The Terre Haute Children’s Museum invites visitors to take a giant leap to the moon as it celebrates the 50th anniversary of the Apollo 11 landing on Earth’s closest neighbor in the universe. 

Tuesday through July 28, museum guests will be able to see and handle samples of moon rocks from NASA brought back from another Apollo mission. Guests will discover how the moon was formed, and how the return of humans to the moon in the near future will launch them deeper into the solar system. Perhaps this exhibit will start a child toward a career that is out of this world. The possibilities are endless.

Guest presenter during this special exhibit will be Diedre Adams, a math and science teacher with over 41 years of experience. Adams has taught in public and private secondary schools, colleges, and on military bases in eight states, two foreign countries, and Washington, D.C. While teaching at West Vigo Middle School in 2007, she received the prestigious Einstein Fellowship and was chosen to work at NASA headquarters in Washington, D.C. Impressed with her dedication and performance, NASA named her as one of only three nominees from the United States for the highly distinguished International Frank J. Malina Astronautics Medal. NASA also certified her to carry and display lunar samples, designated as National Treasures. Since then she has hosted the lunar samples and lectured at numerous schools, museums and educational events across the country.

The exhibit will be open from 11 a.m. to 3 p.m. Tuesday through Saturday and from 1 to 3 p.m. Sunday. During the exhibit’s open hours, guests will have the opportunity to interact with local high school and college students who will be providing demonstrations. Hands-on science learning opportunities will be facilitated by National Honor Society students from Terre Haute North Vigo High School. Students from the Rose-Hulman Institute of Technology I-GEMS team, a biology and genetic engineering competition, who have a passion for all science, will have an exhibit about sustainable food in space, utilizing chemical energy for heat, and the search for life that doesn’t originate from Earth. They will have some demonstrations and hands-on activities from noon to 2 p.m. on Wednesday and again July 19, 20, 24 and 26. This continues an on-going partnership with the museum, and a more than 50-year involvement of RHIT alumni with the space program.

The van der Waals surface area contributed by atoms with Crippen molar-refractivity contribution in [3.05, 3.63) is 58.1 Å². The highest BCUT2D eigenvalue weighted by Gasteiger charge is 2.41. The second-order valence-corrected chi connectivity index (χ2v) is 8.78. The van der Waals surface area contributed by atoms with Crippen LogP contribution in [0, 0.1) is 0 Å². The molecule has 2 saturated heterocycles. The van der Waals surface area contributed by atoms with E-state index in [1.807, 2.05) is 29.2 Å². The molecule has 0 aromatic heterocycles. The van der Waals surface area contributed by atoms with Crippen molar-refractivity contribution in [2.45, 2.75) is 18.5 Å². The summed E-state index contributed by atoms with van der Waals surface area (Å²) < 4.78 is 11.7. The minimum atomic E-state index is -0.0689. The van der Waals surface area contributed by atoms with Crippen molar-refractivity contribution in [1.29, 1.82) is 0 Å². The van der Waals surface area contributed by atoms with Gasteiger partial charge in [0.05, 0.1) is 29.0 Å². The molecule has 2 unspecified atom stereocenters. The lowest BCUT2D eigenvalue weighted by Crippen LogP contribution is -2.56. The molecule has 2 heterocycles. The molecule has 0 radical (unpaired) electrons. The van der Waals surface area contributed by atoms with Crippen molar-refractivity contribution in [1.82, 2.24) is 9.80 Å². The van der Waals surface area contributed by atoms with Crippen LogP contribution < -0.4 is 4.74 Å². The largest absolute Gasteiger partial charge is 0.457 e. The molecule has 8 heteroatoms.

On the 50th anniversary of the Apollo 11 moon landing on July 20, there will be special presentations by the I-GEMS team; Holly Hudson, recently retired planetarium director at Terre Haute South Vigo High School; and other local experts in astronomy and space exploration. Presentations will take place from 11 a.m. to 3 p.m.

This exhibit is made possible by the partnership of the Indiana Space Grant Consortium, Rose-Hulman Institute of Technology, Terre Haute Regional Airport and the Vigo County Public Library.

The Terre Haute Children’s Museum is at Eighth Street and Wabash Avenue. Summer hours at the museum are 9 a.m. to 5 p.m. Tuesday through Saturday and noon to 5 p.m. Sunday.  Admission is free for members and children under 24 months. Regular admission is $8 for adults and children over 24 months.

For more information visit thchildrensmuseum.com/moonrocks, email info@terrehautechildrensmuseum.com or call 812-235-5548.

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